Boualem Sansal: Harraga (Harraga)
Lamia is a thirty-five year old Algerian doctor, who lives on her own in Algiers and works as a paediatrician in a hospital. Her two parents and older brother all died within a short space of time (her brother in a car accident), leaving her the house. Her younger brother, Sofiane, disappeared about a year ago. She does not know where he went and has not heard from him.
She is not too unhappy being on her own. She has struggled with technology (such as plumbing), though, till recently, an old friend of her father helped out but he suddenly died recently. The situation in the hospital is not good. There is a shortage of money and equipment and she is not paid well, despite a recent promotion when her predecessor suddenly got a job in Canada. But she survives. She is slightly worried about her street, which seems haunted. The house over the road was occupied by a French man but he suddenly disappeared – no-one knows where or why – and the house has been empty since. She thinks there is someone watching her, perhaps a man with a beard. (In Algeria, les barbus, i.e. the bearded ones, is a term used for the Islamic fanatics.) In his case, she does not feel he is one of the barbus but merely has not bothered to shave. Others have shared her concern and have moved out of the street.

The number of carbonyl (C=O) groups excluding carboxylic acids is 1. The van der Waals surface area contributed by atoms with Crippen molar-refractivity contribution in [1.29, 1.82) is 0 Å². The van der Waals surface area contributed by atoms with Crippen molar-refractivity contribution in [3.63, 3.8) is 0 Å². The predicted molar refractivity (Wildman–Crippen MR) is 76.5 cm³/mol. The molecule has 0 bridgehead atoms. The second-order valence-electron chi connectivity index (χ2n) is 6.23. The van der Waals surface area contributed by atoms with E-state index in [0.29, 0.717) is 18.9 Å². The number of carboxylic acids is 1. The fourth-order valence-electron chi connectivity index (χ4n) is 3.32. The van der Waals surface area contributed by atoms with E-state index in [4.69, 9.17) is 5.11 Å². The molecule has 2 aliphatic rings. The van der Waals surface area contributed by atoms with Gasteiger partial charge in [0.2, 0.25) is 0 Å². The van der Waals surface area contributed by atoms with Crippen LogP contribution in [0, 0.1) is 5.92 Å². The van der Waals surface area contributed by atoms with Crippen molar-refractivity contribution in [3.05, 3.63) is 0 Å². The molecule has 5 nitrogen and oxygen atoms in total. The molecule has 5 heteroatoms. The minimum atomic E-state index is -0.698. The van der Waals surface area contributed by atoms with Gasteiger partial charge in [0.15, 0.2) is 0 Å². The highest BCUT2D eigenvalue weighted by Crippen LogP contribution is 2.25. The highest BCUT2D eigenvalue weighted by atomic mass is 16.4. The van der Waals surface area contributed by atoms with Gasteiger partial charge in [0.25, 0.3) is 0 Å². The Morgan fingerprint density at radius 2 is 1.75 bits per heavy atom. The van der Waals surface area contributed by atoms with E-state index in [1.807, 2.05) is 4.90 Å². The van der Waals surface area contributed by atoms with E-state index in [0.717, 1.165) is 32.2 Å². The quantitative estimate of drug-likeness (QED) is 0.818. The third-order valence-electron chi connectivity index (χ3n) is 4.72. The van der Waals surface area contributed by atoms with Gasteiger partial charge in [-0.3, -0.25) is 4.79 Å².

She thinks of the fate of Algerian women. Her best friend when she was a child was Louiza. She was made to marry an old man and they have since moved away. Lamia has not seen or heard from Louiza since. She herself is, she says, that most reviled person in the Islamic world, a free independent woman.
The novel starts with a knock at her door. A young woman – she can be no older than sixteen or seventeen – who is clearly pregnant, is at the door. She introduces herself as Chérifa and calls Lamia Aunt Lamia. Lamia has no idea who she is. Chérifa tells her that she has been sent by Sofiane, who should have phoned his older sister about her. He did not. Nevertheless, Chérifa comes in and makes herself at home. Indeed, she is something of a whirlwind, turning the place upside down and making Lamia suddenly feel very old. It is not clear if Sofiane is the father of the child she is carrying or, indeed, why she has come to Lamia’s, apart from the fact that Sofiane sent her.